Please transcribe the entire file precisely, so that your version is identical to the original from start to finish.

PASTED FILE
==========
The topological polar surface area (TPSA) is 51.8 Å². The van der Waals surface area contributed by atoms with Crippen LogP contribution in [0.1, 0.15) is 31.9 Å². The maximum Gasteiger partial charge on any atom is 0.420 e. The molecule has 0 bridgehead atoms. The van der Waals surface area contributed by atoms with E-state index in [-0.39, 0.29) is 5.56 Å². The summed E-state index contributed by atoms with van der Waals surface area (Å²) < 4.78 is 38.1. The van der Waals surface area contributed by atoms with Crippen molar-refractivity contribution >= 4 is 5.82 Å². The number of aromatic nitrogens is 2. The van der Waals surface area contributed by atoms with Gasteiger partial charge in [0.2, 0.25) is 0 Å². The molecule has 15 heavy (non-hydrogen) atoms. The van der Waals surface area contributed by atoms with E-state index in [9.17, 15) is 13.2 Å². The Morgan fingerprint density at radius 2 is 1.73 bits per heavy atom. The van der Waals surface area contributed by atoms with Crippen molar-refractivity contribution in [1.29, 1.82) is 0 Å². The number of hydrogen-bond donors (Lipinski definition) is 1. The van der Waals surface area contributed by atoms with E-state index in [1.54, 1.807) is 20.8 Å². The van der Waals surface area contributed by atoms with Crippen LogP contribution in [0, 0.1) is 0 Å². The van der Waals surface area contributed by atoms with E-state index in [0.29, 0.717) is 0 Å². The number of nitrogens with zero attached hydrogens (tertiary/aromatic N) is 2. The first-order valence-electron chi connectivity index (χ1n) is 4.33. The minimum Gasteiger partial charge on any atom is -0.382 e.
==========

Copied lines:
The topological polar surface area (TPSA) is 51.8 Å². The van der Waals surface area contributed by atoms with Crippen LogP contribution in [0.1, 0.15) is 31.9 Å². The maximum Gasteiger partial charge on any atom is 0.420 e. The molecule has 0 bridgehead atoms. The van der Waals surface area contributed by atoms with E-state index in [-0.39, 0.29) is 5.56 Å². The summed E-state index contributed by atoms with van der Waals surface area (Å²) < 4.78 is 38.1. The van der Waals surface area contributed by atoms with Crippen molar-refractivity contribution >= 4 is 5.82 Å². The number of aromatic nitrogens is 2. The van der Waals surface area contributed by atoms with Gasteiger partial charge in [0.2, 0.25) is 0 Å². The molecule has 15 heavy (non-hydrogen) atoms. The van der Waals surface area contributed by atoms with E-state index in [9.17, 15) is 13.2 Å². The Morgan fingerprint density at radius 2 is 1.73 bits per heavy atom. The van der Waals surface area contributed by atoms with Crippen molar-refractivity contribution in [1.29, 1.82) is 0 Å². The number of hydrogen-bond donors (Lipinski definition) is 1. The van der Waals surface area contributed by atoms with E-state index in [1.54, 1.807) is 20.8 Å². The van der Waals surface area contributed by atoms with Crippen LogP contribution in [0, 0.1) is 0 Å². The van der Waals surface area contributed by atoms with E-state index in [0.29, 0.717) is 0 Å². The number of nitrogens with zero attached hydrogens (tertiary/aromatic N) is 2. The first-order valence-electron chi connectivity index (χ1n) is 4.33. The minimum Gasteiger partial charge on any atom is -0.382 e.